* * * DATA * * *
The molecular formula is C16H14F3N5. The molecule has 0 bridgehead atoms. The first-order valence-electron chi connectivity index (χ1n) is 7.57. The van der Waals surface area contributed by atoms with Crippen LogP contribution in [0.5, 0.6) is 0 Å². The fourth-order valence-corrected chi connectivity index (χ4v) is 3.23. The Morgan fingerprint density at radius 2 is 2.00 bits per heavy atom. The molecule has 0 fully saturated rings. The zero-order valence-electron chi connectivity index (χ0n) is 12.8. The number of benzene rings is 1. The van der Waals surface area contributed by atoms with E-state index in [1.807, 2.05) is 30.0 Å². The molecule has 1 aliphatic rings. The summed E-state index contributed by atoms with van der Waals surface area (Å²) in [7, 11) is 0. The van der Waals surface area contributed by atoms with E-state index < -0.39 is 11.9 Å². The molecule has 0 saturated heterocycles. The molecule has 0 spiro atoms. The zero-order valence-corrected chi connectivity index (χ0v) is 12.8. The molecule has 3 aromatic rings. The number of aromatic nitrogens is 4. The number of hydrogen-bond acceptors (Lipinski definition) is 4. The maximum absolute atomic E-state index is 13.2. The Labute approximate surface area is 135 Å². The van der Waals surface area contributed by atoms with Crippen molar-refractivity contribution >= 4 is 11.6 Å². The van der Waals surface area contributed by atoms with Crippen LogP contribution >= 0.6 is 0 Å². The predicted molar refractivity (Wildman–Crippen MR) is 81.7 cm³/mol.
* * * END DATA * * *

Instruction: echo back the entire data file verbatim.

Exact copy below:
The molecular formula is C16H14F3N5. The molecule has 0 bridgehead atoms. The first-order valence-electron chi connectivity index (χ1n) is 7.57. The van der Waals surface area contributed by atoms with Crippen LogP contribution in [0.5, 0.6) is 0 Å². The fourth-order valence-corrected chi connectivity index (χ4v) is 3.23. The Morgan fingerprint density at radius 2 is 2.00 bits per heavy atom. The molecule has 0 fully saturated rings. The zero-order valence-electron chi connectivity index (χ0n) is 12.8. The number of benzene rings is 1. The van der Waals surface area contributed by atoms with E-state index in [1.807, 2.05) is 30.0 Å². The molecule has 1 aliphatic rings. The summed E-state index contributed by atoms with van der Waals surface area (Å²) in [7, 11) is 0. The van der Waals surface area contributed by atoms with E-state index < -0.39 is 11.9 Å². The molecule has 0 saturated heterocycles. The molecule has 0 spiro atoms. The zero-order valence-corrected chi connectivity index (χ0v) is 12.8. The molecule has 3 aromatic rings. The number of aromatic nitrogens is 4. The number of hydrogen-bond acceptors (Lipinski definition) is 4. The maximum absolute atomic E-state index is 13.2. The Labute approximate surface area is 135 Å². The van der Waals surface area contributed by atoms with Crippen molar-refractivity contribution >= 4 is 11.6 Å². The van der Waals surface area contributed by atoms with Crippen LogP contribution >= 0.6 is 0 Å². The predicted molar refractivity (Wildman–Crippen MR) is 81.7 cm³/mol.